The use of family trusts has become increasingly common in Australia over the last 20 years as a means of effectively distributing income amongst family members to secure tax-effective payments and also as a means of protecting assets from creditors of the business operator and also at times from vulnerable or spend thrift family members who might be likely to dissipate the assets of the trust.
The nature of these trusts can vary widely and, in some families, there will be a number of trusts that are interposed in the overall family business scheme.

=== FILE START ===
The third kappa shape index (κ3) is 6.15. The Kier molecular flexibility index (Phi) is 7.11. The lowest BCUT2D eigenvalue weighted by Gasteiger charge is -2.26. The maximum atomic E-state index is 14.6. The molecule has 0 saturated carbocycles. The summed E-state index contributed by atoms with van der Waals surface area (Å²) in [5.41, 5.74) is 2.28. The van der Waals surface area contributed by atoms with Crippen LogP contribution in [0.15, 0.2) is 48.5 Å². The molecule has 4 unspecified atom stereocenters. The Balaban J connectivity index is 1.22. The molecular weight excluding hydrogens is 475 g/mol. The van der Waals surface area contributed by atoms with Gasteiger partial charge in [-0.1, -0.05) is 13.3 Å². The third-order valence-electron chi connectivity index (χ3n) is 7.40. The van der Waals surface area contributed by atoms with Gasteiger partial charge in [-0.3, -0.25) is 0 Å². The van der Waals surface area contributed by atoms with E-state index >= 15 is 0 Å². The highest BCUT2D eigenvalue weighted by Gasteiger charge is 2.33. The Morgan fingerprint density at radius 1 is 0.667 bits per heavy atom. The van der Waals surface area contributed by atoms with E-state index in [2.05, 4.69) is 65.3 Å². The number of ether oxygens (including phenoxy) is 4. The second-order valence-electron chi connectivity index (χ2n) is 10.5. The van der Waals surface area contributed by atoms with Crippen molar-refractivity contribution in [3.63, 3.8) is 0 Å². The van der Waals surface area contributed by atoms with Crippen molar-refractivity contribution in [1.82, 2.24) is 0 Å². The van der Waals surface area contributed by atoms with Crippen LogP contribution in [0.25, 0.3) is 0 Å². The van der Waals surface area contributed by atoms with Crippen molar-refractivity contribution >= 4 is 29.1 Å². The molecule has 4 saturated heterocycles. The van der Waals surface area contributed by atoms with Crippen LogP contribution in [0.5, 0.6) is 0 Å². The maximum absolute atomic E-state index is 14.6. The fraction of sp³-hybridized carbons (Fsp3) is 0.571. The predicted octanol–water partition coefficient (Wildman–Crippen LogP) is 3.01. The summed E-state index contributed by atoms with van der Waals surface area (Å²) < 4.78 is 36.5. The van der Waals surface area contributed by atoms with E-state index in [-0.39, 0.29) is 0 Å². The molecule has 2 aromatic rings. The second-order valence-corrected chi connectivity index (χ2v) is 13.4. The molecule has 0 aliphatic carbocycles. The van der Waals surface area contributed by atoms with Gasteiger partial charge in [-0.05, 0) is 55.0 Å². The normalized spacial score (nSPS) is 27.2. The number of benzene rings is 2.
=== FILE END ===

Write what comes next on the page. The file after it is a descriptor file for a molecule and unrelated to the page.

When a marriage breaks down and a property settlement becomes necessary, divorcing the trust can be as important (and sometimes more important) than divorcing the former spouse. It is important to ensure that tax implications of the dismantling of the trust (both as to income and capital) are carefully considered to make sure that the right choices are made for you – whether you are remaining in control of the business or are seeking to have your share of the business paid to you by your disentanglement from the trust structure.
All the members of our family law group work closely with our commercial lawyers and have commercial grounding themselves to ensure that opportunities for appropriate planning and opportunities to avoid negative tax consequences are identified and fully explained to you.